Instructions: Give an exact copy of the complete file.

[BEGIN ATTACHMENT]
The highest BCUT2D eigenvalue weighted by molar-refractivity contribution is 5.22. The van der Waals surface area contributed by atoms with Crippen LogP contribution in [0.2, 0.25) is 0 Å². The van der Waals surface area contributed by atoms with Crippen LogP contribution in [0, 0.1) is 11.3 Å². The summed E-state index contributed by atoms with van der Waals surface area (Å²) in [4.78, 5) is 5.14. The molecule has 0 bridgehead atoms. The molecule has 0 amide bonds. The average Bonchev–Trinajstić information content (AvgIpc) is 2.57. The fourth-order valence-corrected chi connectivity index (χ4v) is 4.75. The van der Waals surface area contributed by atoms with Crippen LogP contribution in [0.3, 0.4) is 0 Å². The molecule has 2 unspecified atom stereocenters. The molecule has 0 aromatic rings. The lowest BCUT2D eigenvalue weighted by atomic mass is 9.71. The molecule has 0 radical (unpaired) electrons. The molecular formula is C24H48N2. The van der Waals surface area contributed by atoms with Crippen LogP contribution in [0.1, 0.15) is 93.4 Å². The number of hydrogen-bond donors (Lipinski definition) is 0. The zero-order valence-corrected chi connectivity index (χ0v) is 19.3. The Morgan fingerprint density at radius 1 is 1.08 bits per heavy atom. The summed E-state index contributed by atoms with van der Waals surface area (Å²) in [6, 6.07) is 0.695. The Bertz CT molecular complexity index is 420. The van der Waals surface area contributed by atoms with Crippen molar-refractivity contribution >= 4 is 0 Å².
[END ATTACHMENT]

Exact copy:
The highest BCUT2D eigenvalue weighted by molar-refractivity contribution is 5.22. The van der Waals surface area contributed by atoms with Crippen LogP contribution in [0.2, 0.25) is 0 Å². The van der Waals surface area contributed by atoms with Crippen LogP contribution in [0, 0.1) is 11.3 Å². The summed E-state index contributed by atoms with van der Waals surface area (Å²) in [4.78, 5) is 5.14. The molecule has 0 bridgehead atoms. The molecule has 0 amide bonds. The average Bonchev–Trinajstić information content (AvgIpc) is 2.57. The fourth-order valence-corrected chi connectivity index (χ4v) is 4.75. The van der Waals surface area contributed by atoms with Crippen LogP contribution in [0.3, 0.4) is 0 Å². The molecule has 2 unspecified atom stereocenters. The molecule has 0 aromatic rings. The lowest BCUT2D eigenvalue weighted by atomic mass is 9.71. The molecule has 0 radical (unpaired) electrons. The molecular formula is C24H48N2. The van der Waals surface area contributed by atoms with Crippen LogP contribution in [0.1, 0.15) is 93.4 Å². The number of hydrogen-bond donors (Lipinski definition) is 0. The zero-order valence-corrected chi connectivity index (χ0v) is 19.3. The Morgan fingerprint density at radius 1 is 1.08 bits per heavy atom. The summed E-state index contributed by atoms with van der Waals surface area (Å²) in [6, 6.07) is 0.695. The Bertz CT molecular complexity index is 420. The van der Waals surface area contributed by atoms with Crippen molar-refractivity contribution >= 4 is 0 Å².